This offense is sometimes referred to as “possession with intent to distribute” and is typically punishable as a felony of the fourth degree. It may, however, be bumped up to a third-degree felony if the crime was committed near a school. It can also be upgraded if the offender was found to be trafficking a large quantity of drugs.
Section 2925.04 of the Ohio Revised Code explains that it is illegal to:
- Knowingly cultivate marijuana
- Knowingly manufacture or engage in the production of any other controlled substance
In most instances, the state of Ohio classifies drug manufacturing as a felony of the second or third degree. However, it may be bumped up to a first-degree felony if the crime was committed in the vicinity of a minor or near a school.
Are you facing criminal charges in the state of Ohio for possessing, selling, or manufacturing drugs? If so, please reach out to the Suhre & Associates, LLC, legal team as soon as possible. We may be able to help you get your charge dismissed or reduced.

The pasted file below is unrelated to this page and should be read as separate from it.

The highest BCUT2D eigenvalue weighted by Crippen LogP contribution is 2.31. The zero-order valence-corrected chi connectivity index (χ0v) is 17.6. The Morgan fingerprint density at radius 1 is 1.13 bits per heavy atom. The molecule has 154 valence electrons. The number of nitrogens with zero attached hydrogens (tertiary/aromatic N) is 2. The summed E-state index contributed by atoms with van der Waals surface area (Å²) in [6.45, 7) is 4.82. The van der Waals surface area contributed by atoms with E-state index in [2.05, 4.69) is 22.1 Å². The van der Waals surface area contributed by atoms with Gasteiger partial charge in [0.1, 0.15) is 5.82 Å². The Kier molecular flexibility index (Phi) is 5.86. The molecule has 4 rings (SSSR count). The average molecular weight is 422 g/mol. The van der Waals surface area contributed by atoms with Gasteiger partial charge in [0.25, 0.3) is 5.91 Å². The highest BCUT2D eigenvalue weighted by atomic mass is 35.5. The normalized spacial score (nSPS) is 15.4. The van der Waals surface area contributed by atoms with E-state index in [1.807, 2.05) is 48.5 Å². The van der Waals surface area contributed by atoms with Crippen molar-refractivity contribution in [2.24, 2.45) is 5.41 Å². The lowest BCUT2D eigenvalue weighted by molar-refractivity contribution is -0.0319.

Understanding Federal Drug Law
Most drug arrests in the state of Ohio are related to violations of state drug law. However, residents of the Buckeye State must also adhere to federal law. Should they fail to do so, they may be charged with a criminal offense under the federal Controlled Substances Act.
This statute makes it illegal for any person in the United States to manufacture, possess, distribute, or dispense a drug that is listed on the federal schedules of controlled substances. The federal schedules are quite similar to Ohio’s schedules, and include:
- Schedule I: Heroin, marijuana, ecstasy, and LSD
- Schedule II: Vicodin, Adderall, cocaine, oxycodone, and methamphetamine
- Schedule III: Anabolic steroids, testosterone, and ketamine
- Schedule IV: Valium, Ambien, Xanax, and Darvocet
- Schedule V: Lyrica, Motofen, Parepectolin, and Lomotil
The federal government considers Schedule I and Schedule II substances to be highly addictive and unsafe. As such, offenses involving drugs of this nature are punished much more severely than crimes involving Schedule IV and Schedule V substances – which the government believes to have a low potential for abuse and dependence.